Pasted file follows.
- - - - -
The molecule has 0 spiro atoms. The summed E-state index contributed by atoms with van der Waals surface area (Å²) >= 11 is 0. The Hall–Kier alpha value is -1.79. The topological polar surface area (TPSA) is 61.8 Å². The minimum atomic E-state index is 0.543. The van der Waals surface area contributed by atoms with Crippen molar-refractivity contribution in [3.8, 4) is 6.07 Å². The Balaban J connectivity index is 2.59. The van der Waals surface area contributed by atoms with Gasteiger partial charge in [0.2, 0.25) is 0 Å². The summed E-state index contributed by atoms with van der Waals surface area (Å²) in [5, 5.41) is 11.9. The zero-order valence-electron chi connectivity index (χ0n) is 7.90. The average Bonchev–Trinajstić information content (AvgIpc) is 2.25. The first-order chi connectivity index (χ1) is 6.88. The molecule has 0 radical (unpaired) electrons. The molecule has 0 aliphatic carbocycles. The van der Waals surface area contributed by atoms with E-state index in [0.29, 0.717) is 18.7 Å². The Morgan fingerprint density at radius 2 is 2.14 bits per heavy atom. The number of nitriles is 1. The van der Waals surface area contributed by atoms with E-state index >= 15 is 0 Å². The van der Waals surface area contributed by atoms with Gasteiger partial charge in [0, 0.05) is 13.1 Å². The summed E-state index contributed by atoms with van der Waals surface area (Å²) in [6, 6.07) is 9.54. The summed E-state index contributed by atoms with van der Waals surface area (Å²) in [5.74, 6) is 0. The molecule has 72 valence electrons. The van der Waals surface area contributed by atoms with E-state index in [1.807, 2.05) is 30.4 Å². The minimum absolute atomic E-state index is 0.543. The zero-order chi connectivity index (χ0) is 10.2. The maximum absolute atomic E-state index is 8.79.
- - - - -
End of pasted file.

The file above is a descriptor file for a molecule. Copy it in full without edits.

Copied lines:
The molecule has 0 spiro atoms. The summed E-state index contributed by atoms with van der Waals surface area (Å²) >= 11 is 0. The Hall–Kier alpha value is -1.79. The topological polar surface area (TPSA) is 61.8 Å². The minimum atomic E-state index is 0.543. The van der Waals surface area contributed by atoms with Crippen molar-refractivity contribution in [3.8, 4) is 6.07 Å². The Balaban J connectivity index is 2.59. The van der Waals surface area contributed by atoms with Gasteiger partial charge in [0.2, 0.25) is 0 Å². The summed E-state index contributed by atoms with van der Waals surface area (Å²) in [5, 5.41) is 11.9. The zero-order valence-electron chi connectivity index (χ0n) is 7.90. The average Bonchev–Trinajstić information content (AvgIpc) is 2.25. The first-order chi connectivity index (χ1) is 6.88. The molecule has 0 radical (unpaired) electrons. The molecule has 0 aliphatic carbocycles. The van der Waals surface area contributed by atoms with E-state index in [0.29, 0.717) is 18.7 Å². The Morgan fingerprint density at radius 2 is 2.14 bits per heavy atom. The number of nitriles is 1. The van der Waals surface area contributed by atoms with E-state index >= 15 is 0 Å². The van der Waals surface area contributed by atoms with Gasteiger partial charge in [0, 0.05) is 13.1 Å². The summed E-state index contributed by atoms with van der Waals surface area (Å²) in [6, 6.07) is 9.54. The summed E-state index contributed by atoms with van der Waals surface area (Å²) in [5.74, 6) is 0. The molecule has 72 valence electrons. The van der Waals surface area contributed by atoms with E-state index in [1.807, 2.05) is 30.4 Å². The minimum absolute atomic E-state index is 0.543. The zero-order chi connectivity index (χ0) is 10.2. The maximum absolute atomic E-state index is 8.79.